The data obtained from meter readings is also used by us to undertake a number of specialised water resource management and planning activities.
As part of assessing allocation limits for a water resource, we often create computer models of the resource. Data from meter readings is used in calibrating these models, and also to help create more realistic model scenarios to forecast future trends in the water resource.
We carry out water accounting activities every year, and meter data is an important input into this process.
Metering the water you take also helps us understand how much water is being used and the impact on our important water resources.
Meter readings are used to check compliance with annual licensed entitlements, and where over-use is detected, the department will generally work with you to help you meet your licence conditions.
How to read your water meterShow more
If you hold a licence or permit to take water, you are required to install an approved water meter and report readings to us.
How to read your meter
Take a reading at the same time each month.
To find out much has been used in a month, subtract the previous month's reading from the current reading.
To find out how much of the annual allocation you have left, subtract the current reading from the first reading for the water year and subtract this from the amount you have been allocated.
Read more in our fact sheet about reading a water meter.
Submit your meter readings
Meter readings must be submitted via the Water Online metering portal, unless otherwise approved by us.
To enable the online submission of meter readings, meters must first be registered in the metering portal against the relevant water licence by entering some key meter installation details.
Find out more about managing your meter data online.
If you have been approved to submit your meter readings via a Meter Water Use Card, please download the form for your region.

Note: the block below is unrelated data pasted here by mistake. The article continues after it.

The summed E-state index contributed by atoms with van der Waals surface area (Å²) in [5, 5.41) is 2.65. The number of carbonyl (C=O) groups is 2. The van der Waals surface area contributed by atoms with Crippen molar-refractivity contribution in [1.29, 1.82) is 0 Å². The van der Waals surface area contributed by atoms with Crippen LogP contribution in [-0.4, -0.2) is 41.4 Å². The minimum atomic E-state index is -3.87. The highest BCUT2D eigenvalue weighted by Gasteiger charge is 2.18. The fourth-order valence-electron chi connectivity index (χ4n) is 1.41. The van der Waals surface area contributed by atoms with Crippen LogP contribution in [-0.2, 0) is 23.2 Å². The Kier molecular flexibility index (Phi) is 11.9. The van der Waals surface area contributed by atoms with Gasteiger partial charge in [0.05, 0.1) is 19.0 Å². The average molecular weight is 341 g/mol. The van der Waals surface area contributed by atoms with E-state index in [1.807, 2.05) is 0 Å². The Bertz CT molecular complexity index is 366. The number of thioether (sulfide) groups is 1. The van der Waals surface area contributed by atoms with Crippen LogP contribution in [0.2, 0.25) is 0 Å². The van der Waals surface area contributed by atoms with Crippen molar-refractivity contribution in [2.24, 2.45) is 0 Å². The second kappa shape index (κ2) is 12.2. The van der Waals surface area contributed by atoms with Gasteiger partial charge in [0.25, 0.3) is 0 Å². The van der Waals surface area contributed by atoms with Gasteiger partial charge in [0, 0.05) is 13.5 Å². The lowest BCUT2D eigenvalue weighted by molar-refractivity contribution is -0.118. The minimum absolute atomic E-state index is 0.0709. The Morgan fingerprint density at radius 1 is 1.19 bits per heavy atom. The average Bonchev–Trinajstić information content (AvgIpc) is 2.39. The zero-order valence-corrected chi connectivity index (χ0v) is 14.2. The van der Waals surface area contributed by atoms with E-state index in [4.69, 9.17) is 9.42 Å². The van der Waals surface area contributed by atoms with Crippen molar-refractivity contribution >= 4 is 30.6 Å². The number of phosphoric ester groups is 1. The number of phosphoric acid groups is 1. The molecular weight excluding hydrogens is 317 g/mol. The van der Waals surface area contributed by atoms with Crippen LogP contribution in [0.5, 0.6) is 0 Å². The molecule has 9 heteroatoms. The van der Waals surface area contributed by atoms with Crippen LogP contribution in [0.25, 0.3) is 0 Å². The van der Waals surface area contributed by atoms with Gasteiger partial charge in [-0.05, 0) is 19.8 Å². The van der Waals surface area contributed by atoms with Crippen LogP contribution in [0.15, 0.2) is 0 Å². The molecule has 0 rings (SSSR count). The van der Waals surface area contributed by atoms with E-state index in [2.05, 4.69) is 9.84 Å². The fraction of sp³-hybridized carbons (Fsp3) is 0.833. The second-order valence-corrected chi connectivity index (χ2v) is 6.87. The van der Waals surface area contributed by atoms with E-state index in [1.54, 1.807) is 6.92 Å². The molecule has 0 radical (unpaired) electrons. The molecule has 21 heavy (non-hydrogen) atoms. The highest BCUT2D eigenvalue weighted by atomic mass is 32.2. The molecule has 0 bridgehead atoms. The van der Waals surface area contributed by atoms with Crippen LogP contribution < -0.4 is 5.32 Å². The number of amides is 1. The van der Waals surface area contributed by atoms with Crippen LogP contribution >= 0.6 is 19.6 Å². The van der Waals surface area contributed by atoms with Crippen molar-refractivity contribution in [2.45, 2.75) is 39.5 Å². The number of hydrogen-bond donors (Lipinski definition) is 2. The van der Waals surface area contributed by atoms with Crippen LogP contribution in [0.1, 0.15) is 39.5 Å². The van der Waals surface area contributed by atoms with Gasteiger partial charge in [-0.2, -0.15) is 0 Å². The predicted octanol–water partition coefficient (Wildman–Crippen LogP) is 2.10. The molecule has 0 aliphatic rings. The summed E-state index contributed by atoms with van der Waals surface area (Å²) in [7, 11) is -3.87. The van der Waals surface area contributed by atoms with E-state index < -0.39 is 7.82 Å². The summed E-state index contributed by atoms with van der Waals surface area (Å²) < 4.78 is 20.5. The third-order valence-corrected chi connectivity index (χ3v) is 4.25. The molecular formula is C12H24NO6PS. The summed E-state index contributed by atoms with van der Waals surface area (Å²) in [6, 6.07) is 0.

Water metering regulationsShow more
Requirements for metering water use are set out under the Rights in Water and Irrigation Regulations 2000.
The regulations set out requirements for:
- installing and maintaining meters
- providing meter details and regular meter readings to us.
You can read more in our fact sheets and other information below.
Fact sheets and other informationShow more
You can read more about the metering regulations and metering your water use below.
- Metering regulations fact sheet for licensees
- Measuring your water take - information sheet for licensees
- Guidelines for water meter installation
- How to read a water meter fact sheet
- Rights in Water and Irrigation (Approved meters) Order 2009 fact sheet
- Managing a licence and updating meter details online
- Managing your meter data online
- Rights in Water and Irrigation Regulations 2000
- Form 8 - Information to be provided on installation of a water meter
- How to submit a Form 8 in Water Online
- Meter water use cards
Contact us immediately in these circumstancesShow more
- You think you may not be able to fit a meter within the timeframe specified (notify us before the installation deadline).
- You are unable to read your meter or report the meter readings by the due date, for any reason.
- You think your meter may not be accurately recording water use. For example, if the meter is not registering water flow when the pump is switched on, or if water use is higher or lower than expected.
- A meter is damaged, or if for any reason you think that your meter may have malfunctioned (within 7 days).
- A meter must be removed for maintenance or repair or any other reason.
- A meter is replaced for any reason.
- You plan to drill new wells, construct new dams or alter existing infrastructure, as you may need to apply for a licence or permit to do this.